Good that you brought up the issue of cyber space. There is a lot of talk about breach of privacy, breach of data; there is lot of apprehension and it is not from one or two individuals but it’s a large concern. It has been seen that data security has been breached, it has been transferred illegally. What kind of solutions canone look at to stop this problem?
think every government has woken up to the fact that there are too many issues happening in the cyber space. We are aware of it and in particular when our current solutions are based on digital solutions that means we have to be 100 percent sure of the data security. What we can do,I think is more cooperation, more exchange of data and best practices, more beneficial innovations so that the government and law enforcement can be one step ahead.

Another concern and a very crucial one is in energy sector. India is a developing country and so are many other countries that are developing and their energy consumption level is very high and that is connected to environment as well, that is connected to climate change because the carbon footprint is increasing every day. We cannot ask India or China to stop their development to check environmental degradation. Where lies the
solution then?
First of all you correctly said that development shouldn’t be stopped at all for the sake of the environment or for sake of the future. We have to make sure that we develop in a sustainable way so that this is how we can do to preserve the planet for the future generations. We need to have enabling policies, we have to have regulatory framework that enhances sustainable development and innovations. At the same time all have to remember that we have it in our commitment, be it the Paris Agreement, be it the Sustainable Development Goals that every country and world is committed to. I think we as citizens, as consumers have to be conscious of the personal choices.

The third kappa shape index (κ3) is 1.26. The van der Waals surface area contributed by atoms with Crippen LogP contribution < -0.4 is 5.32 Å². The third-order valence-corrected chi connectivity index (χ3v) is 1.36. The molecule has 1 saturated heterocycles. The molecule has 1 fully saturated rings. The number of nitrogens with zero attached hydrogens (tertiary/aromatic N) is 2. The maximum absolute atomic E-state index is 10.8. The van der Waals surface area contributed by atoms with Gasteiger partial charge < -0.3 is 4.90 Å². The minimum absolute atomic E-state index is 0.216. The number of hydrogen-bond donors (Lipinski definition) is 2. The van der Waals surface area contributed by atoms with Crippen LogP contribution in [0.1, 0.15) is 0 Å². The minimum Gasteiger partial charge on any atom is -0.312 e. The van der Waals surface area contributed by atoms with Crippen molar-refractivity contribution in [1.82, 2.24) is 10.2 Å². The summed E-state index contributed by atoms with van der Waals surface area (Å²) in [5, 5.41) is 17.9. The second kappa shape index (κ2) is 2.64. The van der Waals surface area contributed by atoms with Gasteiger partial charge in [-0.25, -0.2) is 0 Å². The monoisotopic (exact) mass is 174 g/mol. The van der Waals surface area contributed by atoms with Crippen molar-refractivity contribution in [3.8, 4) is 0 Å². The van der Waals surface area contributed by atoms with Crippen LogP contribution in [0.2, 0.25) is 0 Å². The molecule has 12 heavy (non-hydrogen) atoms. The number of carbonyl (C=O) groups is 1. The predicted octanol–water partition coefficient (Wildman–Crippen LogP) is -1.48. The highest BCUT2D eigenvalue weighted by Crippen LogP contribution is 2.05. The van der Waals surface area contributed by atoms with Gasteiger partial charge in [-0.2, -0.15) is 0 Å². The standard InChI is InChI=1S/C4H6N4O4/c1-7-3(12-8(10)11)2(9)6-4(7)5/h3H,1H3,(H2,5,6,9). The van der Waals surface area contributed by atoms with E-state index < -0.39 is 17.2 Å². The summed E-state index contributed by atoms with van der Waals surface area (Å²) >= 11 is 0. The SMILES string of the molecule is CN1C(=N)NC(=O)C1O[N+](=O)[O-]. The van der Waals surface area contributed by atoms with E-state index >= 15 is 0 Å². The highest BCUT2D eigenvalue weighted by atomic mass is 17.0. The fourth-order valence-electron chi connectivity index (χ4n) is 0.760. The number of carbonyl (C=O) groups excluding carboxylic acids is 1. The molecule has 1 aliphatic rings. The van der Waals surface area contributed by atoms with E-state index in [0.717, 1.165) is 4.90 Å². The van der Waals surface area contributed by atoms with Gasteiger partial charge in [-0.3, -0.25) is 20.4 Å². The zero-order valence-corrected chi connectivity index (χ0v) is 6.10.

We are eleven years away from 2030 Sustainable Development Goals, not much progress can be seen; one can say I am being skeptical about it. Practically do you think we can achieve the 2030 Sustainable Development Goals?
Well let us say professionally we will have to be optimistic and I think it’s very good to set ambitious goals because that keeps you trying, that motivates you to make right choices.
We still have over a decade and I think we have received messages from international climate experts for instance what measures we have to take, about the same time, if you feel in 2030 there is still way to go, nobody has to be pessimistic but to sit down and to assess what has been achieved so far and how can we take the next steps.So the main thing is that you believe that you have to try, you try to do something every day in your own private life, be it your government policies, just don’t give up and also be honest.

The European cities are smaller in size while Indian cities are too big. Obviously you cannot replicate the model that is implemented in Barcelona, Amsterdam, any other place in Europe, so it has to be India specific. In that sense, whatever you have seen in the progress of Indian cities in the direction of being smart, what more can be done to hasten that process?
That is a very difficult question but absolutely right, what works out in Finland cannot be directly implemented in India but in the beginning you have to see what are the best ideas and how those can be modified to Indian needs. In the smart city point of view, I think something that is very simple and goes for the safety aspect is Red light. (Kind of CFL Bulb that when switched on turns red giving it a longer life) Red lights are pretty cost efficient to produce when produced in big numbers, they are sustainable and they last for years and years and because it is very cheap to use guess we can have it for both times of the day.
With city lights, you start feeling safe because you are visible, you can be seen and you can see.